Legislative Control and Distance from Peak Employment
This is one of those investigations for which curiosity took hold and insisted that it be worked through. Each month, I’ve been posting a chart of every state’s distance from its peak employment level prior to the recession, according to data from the U.S. Bureau of Labor Statistics.
Color-coding that chart for various policies produces some interesting results. For example, seven of the ten states that currently exceed their peaks are right-to-work states; if you take out the two states that became right-to-work just last year, only four of the bottom ten are in that category. States with no income tax tend to be doing a little better than states with no sales tax, although there are relatively few of either. Same-sex marriage doesn’t look like it has much effect; none of the states with it are either significantly above their peaks or at the bottom of the chart.
But what about party? Of those (relatively) healthy ten states at the top, six have legislatures completely controlled by Republicans, one more was Republican until the last election (Minnesota), one has a split chamber, meaning that the House and Senate are controlled by different parties (Virginia), and one has a unicameral, non-partisan legislature (Nebraska). That leaves Maryland as the lone state above its peak employment that was completely controlled by Democrats prior to the 2012 elections.
Of course, Democrats only control three of the bottom-ten states’ legislatures, so the next question is what the chart has looked like as states have changed hands from election to election. Obviously, the governor matters, too, but major policy shifts have to come from the legislature, as illustrated when Indiana and Michigan turned right-to-work.
So here is the state of play in November 2008, just after the election. Red markers are states with fully Republican legislatures; blue are for Democrats; orange is split; and purple is Nebraska. The results (and the color selections ) come from maps available through the National Conference of State Legislatures’ StateVote project.
(Perhaps the most helpful way to compare these charts is to right click and open them in different windows or tabs. That will allow readers to toggle between them and watch the markers move.)
Three observations of note are that (1) the states are pretty much clustered between 95 and 100% of peak employment, with (2) one of the exceptions being Rhode Island already an outlier in the bottom three, and (3) the brunt of the recession hadn’t hit yet. To see how the states spread apart during the recession and its aftermath, we advance the clock to November 2010, with the colors being legislative control just before the election.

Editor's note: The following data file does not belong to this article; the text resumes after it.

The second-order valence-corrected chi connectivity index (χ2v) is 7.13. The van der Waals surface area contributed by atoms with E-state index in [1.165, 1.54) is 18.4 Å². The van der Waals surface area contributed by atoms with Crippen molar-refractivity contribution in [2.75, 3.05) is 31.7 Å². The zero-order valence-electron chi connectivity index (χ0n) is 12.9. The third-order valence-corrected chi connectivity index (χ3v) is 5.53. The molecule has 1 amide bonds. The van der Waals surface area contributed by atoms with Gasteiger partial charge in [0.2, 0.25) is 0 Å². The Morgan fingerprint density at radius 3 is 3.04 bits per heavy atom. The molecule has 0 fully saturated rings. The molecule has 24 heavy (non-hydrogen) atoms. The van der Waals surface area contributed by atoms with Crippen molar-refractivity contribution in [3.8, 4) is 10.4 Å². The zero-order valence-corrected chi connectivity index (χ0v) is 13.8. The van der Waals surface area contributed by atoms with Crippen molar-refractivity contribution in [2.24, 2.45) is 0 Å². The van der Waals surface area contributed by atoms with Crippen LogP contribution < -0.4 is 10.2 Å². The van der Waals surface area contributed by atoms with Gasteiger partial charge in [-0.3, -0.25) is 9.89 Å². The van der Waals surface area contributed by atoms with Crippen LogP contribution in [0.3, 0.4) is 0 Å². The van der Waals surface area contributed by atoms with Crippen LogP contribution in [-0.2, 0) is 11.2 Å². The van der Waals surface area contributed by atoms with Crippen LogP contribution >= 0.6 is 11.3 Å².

The Republican-controlled states still span the scatterplot, but they’ve got a majority (six) of the top 10 and only three of the bottom 10. The Democrats hold the middle cluster, while split legislatures appear to be weighted to the downside. But watch what happens when the colors change to reflect the results of the election that year.
Many states that were Democrat or split flipped to Republican control, and they were mostly in the bottom half of the ranking. Iowa and Colorado went from Democrat to split. So what if we advance another two years?
There is clearly a general upward shift, but Republican states continued to dominate the top 10 and, in general, improved at a greater rate than Democrat-controlled states. In the space since then, the trends give the impression that the country is either hovering in anticipation or cresting the top of the new normal. Some states went up; some went down.
It’s interesting to note that Arkansas, which had hovered around the 96% line and is now in the bottom 10, around 95%, switched to Republican last November. New York has also hovered around 96%, and moved to the split column in November.
For Rhode Islanders, the primary takeaway is — as it all too usually is — the lack of substantive change. With a huge burden of work, it would be possible to make a chart that shows which states have reorganized their economic development agencies or decided to permit employers to issue paychecks less frequently than weekly, but nobody really, honestly, truly expects such things to have substantial effects on the employment situation, do they?